From the time he left the government service in 1921 until the late 1930s, he worked very hard to promote the idea of independence for India.  He also travelled to Europe and wrote some books about the Indian freedom struggle. He appears to have visited Ireland too and met Eamon De Valera, Ireland's first Taoiseach (Prime Minister).

The Second World War sees him coming into his own.  He decided that India should not support Britain during the war.  There were many who disagreed, so he walked alone in this respect, although, of course, he had his followers. It was suggested to him that he should try to go to Germany and meet the German Fuhrer, Adolf Hitler, so they could co-operate with each other because of their 
common anti-British stance.

At this time, he was being watched by the administration.  He confined himself to his room, pleading illness and grew a beard. Then one night, dressed as a Pathan tribesman, he fled from Calcutta to Afghanistan. It must have taken a long time to reach Afghanistan because there's a huge amount of land to cover to get from one to the other.  From Kabul he went to Moscow, another huge journey and from Moscow to Germany where he was able to meet Adolf Hitler, who apparently received him warmly.  Bose stayed in Germany for several years and he lived with Emilie Schenkl, an Austrian woman he'd met and secretly married several years earlier, when they worked on a book together. During this time their daughter Anita was born.  Bose was well into his forties by this time.

Meanwhile, the Indians living in Asian countries had begun to get together and try to do their bit for Indian independence. Some meetings took place and it was decided to call Bose to Japan and get him to head a provisional government of free India and lead a free Indian army. How did they know where to send him the message?  It might have been known in Japan, Germany's ally, that Bose was a guest of the German government.

Bose seems to have been disillusioned with Germany.  He was a man who believed in equality regardless of caste and creed. He may have noticed the racism in the German regime. He was also horrified when Germany invaded Russia, a country he admired. Somehow, he realised that his purpose would be better achieved going to Japan.  So, he slipped away quietly in a German submarine and travelled halfway around the world, transferring to a Japanese submarine on the way and eventually ending up in Japan. He was made the leader of the Provisional Free Indian Government and he took the headship of the Indian National Army. On the north-east side of the country, Bose's INA bravely fought the British and the women soldiers drew great admiration from many for their bravery and endurance.  However, when the USA dropped the atom bombs on the cities of Hiroshima and Nagasaki and Japan surrendered, Bose knew that it was time to give up. He boarded a plane in Saigon and it was reported to have crashed on the island of Formosa, now Taiwan.  Bose reportedly died in the plane crash.

The end of the man's life was tragic, but what a life he lead! His story reads like a thriller in parts I mean, not every person can just get around the world, from Germany to Japan on a freaking submarine!  Sorry, two submarines! A Bengali speaking man, communicating in Germans and Japanese people - it's an awesome story by anyone's standards.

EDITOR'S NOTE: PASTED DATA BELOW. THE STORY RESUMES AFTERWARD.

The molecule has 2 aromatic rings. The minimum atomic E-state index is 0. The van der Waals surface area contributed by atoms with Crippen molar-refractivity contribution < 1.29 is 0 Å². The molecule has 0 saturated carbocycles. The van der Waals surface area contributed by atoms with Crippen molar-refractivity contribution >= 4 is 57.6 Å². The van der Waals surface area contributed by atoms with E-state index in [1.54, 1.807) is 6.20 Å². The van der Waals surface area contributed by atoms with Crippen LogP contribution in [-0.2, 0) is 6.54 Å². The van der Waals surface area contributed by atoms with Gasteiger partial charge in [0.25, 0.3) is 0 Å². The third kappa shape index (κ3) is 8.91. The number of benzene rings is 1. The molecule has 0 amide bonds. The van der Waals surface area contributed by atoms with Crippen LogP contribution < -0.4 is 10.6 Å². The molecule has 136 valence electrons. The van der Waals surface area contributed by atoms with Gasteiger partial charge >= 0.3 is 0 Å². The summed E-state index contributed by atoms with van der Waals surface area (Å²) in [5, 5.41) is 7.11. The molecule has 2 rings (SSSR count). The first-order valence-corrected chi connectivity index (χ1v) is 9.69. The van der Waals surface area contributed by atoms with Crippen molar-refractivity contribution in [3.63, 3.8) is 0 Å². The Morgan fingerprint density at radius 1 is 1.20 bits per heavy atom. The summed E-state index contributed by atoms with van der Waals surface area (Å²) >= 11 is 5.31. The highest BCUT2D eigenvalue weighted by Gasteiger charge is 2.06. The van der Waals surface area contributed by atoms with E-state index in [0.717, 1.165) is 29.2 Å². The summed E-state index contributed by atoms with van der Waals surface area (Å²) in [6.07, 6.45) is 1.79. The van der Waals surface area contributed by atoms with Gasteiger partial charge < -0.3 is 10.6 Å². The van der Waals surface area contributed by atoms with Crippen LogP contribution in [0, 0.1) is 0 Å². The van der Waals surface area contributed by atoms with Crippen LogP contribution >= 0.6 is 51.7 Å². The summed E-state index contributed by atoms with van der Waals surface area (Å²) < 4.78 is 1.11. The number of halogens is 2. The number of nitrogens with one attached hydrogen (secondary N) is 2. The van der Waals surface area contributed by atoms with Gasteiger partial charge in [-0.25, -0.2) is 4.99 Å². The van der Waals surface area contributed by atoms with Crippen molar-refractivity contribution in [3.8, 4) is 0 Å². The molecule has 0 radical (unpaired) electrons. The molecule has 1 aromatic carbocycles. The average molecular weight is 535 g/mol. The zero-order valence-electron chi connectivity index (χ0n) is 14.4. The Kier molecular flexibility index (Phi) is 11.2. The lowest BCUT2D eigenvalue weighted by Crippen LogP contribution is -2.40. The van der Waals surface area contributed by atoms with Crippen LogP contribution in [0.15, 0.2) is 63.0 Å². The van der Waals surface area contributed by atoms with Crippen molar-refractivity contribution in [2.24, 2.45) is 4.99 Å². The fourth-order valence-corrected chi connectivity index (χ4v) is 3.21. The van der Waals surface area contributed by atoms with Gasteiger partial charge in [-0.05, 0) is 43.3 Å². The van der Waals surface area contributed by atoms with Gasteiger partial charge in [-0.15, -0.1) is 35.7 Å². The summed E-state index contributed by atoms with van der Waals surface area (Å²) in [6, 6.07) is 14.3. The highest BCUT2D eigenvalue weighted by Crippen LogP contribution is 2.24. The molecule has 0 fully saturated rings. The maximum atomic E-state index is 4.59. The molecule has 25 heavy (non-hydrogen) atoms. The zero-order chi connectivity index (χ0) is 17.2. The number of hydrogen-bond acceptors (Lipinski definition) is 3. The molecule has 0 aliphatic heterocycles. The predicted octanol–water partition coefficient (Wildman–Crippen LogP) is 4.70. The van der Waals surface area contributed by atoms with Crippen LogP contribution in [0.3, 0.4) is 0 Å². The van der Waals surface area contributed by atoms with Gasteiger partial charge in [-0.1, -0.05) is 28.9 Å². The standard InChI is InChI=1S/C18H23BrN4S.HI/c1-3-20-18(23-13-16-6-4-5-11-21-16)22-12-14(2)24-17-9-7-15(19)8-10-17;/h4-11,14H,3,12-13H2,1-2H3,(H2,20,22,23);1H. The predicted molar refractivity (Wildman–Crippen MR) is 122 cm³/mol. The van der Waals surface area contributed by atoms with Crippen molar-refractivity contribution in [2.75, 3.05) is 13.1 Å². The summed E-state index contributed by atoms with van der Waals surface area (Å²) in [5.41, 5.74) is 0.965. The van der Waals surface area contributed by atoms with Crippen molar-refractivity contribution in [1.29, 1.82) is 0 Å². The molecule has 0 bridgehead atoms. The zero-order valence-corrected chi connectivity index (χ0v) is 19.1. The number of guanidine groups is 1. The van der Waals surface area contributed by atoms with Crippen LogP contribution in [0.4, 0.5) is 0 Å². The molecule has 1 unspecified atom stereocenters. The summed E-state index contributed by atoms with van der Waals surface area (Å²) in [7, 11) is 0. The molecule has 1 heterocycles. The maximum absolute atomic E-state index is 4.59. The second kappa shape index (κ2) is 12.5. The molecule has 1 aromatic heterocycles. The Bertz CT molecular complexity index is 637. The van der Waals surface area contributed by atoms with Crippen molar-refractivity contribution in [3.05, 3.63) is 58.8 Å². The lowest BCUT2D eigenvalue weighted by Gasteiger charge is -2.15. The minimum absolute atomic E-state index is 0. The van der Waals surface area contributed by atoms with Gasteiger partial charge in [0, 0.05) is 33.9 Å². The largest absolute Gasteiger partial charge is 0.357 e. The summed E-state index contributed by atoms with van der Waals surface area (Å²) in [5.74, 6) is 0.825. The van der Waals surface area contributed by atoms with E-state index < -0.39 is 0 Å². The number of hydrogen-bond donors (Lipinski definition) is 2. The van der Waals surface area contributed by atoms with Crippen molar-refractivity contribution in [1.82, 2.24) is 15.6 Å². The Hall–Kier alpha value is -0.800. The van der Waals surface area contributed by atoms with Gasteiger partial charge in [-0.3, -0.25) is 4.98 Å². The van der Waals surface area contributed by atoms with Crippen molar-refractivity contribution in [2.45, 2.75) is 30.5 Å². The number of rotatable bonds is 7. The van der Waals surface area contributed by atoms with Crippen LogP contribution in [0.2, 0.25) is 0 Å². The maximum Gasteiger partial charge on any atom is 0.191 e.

We don't hear quite as much about Subhas Chandra Bose as we do about other heroes of the Indian freedom struggle, but this man deserves to be remembered for his innovative efforts to serve his country and for his remarkable tenacity.

He hasn't been forgotten in India. His legend lives on, including an interesting story that he didn't actually die in the plane crash in Formosa, but I'm not even going to go there. That's another story entirely.

In my apolitical way, I just think the man was amazing.  That's about it! 

What does Subhas Chandra Bose have to do with this and that, the blog post topic for the LBC this week?  Nothing really. That topic was proposed by me and nothing has anything to do with it. If I'd written this post two hours before, it probably would have been about stray dogs, a favourite topic of mine.

The Loose Blogging Consortium, a small group of bloggers including RummuserPravin,  ShackmanMaxi,  The Old Fossil Lin and Ashok, and  Padmum have been blogging along together for several years now, traditionally on Fridays.  With my hectic life, I often don't make it by Friday, but I try to blog along nevertheless.  I thank the group for the continued inspiration to blog when I wouldn't have otherwise done so. 

Thanks to freedigitalphotos for the image, 'Parachutist' by Watiporn

Thursday, May 28, 2015

Women's Health Month

Did anyone who reads this blog by any chance know that May is Women's Health Month?

Indeed, some may ask, why should there be a women's health month? As in, are men and children not equally important/ Well, of course they are, but, generally speaking, the chances are, children have a mother and men have a wife or a partner to keeps an eye on their health matters. More often than not, the woman takes care of partner and kids and neglects herself.

I recently got myself analysed and discovered that I am eighteen kilos over the desired weight. This is bad news for my health. I've decided to do something about it.  From now on, I'm going to watch what I eat and drink and step up my physical activity. I plan to lose the whole 18 kilos.  I spoke to the expert at a local health centre who advised me to sign up for their programme. It involves the use of machinery and guarantees results.

The truth is, though, I already have experience of successful slimming in the past and I know what I have to do.  I just have to apply the knowledge that I have in my head and make sure that I do so.  I think that deep down, every woman knows what she has to do for the sake of her health. It's applying that knowledge that makes the difference.